- Gold is considered a collectible, and profits from a sale are taxed at a maximum rate of 28 percent. (aarp.org)
- Saddam Hussein's Invasion Helped Uncage a Bear In 1990 – WSJ
- Want to Keep Gold in Your IRA at Home? It's Not Exactly Lawful – WSJ
The History of Gold as an Asset
From the beginning of history, gold was a popular currency. It was popular because of its purity, divisibility. uniformity. scarcity and beauty. Due to its value, it was also internationally traded. Because there were no internationally recognized standards for measuring and weighing gold, the different weights of this metal could be used worldwide. One pound sterling in England was equivalent to 24 carats silver, while one livre tournois in France was equal 25 carats. In Germany, one mark was equivalent to 28 carats.
The United States started issuing American coins in the 1860s made of 90% copper and 10% zinc. This led to a decrease of demand for foreign currencies which in turn caused their prices to rise. The United States began minting large quantities gold coins at this time, which led to a drop in the price. The U.S. government was unable to pay its debts due to too much money being in circulation. They decided to return some of the gold they had left to Europe.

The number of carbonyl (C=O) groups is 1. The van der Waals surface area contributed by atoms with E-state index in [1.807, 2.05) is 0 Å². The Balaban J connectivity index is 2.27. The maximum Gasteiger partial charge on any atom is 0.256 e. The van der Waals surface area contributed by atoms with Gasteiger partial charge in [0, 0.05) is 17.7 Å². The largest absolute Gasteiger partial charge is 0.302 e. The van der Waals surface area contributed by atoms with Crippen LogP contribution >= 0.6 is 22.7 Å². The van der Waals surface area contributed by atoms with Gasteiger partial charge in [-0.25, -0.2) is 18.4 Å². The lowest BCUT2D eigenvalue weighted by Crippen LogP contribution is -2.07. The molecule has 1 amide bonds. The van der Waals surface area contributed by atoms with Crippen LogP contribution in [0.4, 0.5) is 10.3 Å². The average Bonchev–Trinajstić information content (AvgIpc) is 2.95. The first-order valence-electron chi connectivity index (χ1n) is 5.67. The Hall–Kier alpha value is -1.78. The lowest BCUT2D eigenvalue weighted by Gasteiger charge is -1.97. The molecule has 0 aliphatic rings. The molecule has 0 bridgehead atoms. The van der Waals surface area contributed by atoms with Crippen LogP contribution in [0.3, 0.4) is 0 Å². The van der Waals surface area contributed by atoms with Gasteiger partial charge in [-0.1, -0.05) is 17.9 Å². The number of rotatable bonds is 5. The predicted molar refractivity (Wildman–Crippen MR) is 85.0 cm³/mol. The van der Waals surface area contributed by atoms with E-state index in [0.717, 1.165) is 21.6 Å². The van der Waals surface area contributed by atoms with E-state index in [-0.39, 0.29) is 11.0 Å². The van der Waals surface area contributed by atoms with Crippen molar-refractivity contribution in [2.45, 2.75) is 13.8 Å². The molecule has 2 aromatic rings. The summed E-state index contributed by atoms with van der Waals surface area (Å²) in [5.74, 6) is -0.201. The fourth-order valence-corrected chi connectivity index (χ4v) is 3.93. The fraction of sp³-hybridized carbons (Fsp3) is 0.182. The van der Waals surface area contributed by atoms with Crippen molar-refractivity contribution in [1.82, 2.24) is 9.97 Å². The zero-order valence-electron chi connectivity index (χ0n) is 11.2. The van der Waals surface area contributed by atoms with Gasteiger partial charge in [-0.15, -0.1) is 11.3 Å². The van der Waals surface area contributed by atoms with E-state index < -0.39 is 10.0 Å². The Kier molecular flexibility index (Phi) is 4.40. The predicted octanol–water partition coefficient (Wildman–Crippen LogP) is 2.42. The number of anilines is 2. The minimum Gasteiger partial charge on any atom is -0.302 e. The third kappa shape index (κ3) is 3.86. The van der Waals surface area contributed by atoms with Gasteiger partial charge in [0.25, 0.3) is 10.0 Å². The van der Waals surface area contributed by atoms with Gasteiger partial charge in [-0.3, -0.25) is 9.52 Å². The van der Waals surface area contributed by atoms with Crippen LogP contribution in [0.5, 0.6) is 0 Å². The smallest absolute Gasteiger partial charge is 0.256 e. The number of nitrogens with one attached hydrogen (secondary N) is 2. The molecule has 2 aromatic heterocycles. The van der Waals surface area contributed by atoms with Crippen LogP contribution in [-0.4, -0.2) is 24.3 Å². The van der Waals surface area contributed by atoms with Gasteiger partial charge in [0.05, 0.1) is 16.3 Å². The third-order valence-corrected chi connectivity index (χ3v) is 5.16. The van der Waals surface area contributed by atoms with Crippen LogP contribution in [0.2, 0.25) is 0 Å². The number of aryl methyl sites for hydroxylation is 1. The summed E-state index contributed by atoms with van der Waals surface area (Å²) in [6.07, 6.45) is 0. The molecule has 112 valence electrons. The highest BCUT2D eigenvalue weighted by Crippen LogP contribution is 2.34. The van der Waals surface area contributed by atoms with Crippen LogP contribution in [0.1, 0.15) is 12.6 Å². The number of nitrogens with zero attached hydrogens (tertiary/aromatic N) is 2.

Because most European countries did not trust the U.S. dollar, they started accepting gold as payment. Many European countries began to use paper money and stopped accepting gold as payment after World War I. The value of gold has significantly increased since then. Although the price of gold fluctuates today, it remains one of your most safe investments.
By: Jamie Redman
Title: Bitcoin ETF's Rising Popularity: Analyzing the Concerns of Vulnerability and Market Manipulation
Sourced From: news.bitcoin.com/amid-rising-bitcoin-etf-hopes-critics-warn-of-vulnerability-and-echoes-of-precious-metal-manipulation/
Published Date: Fri, 20 Oct 2023 18:00:50 +0000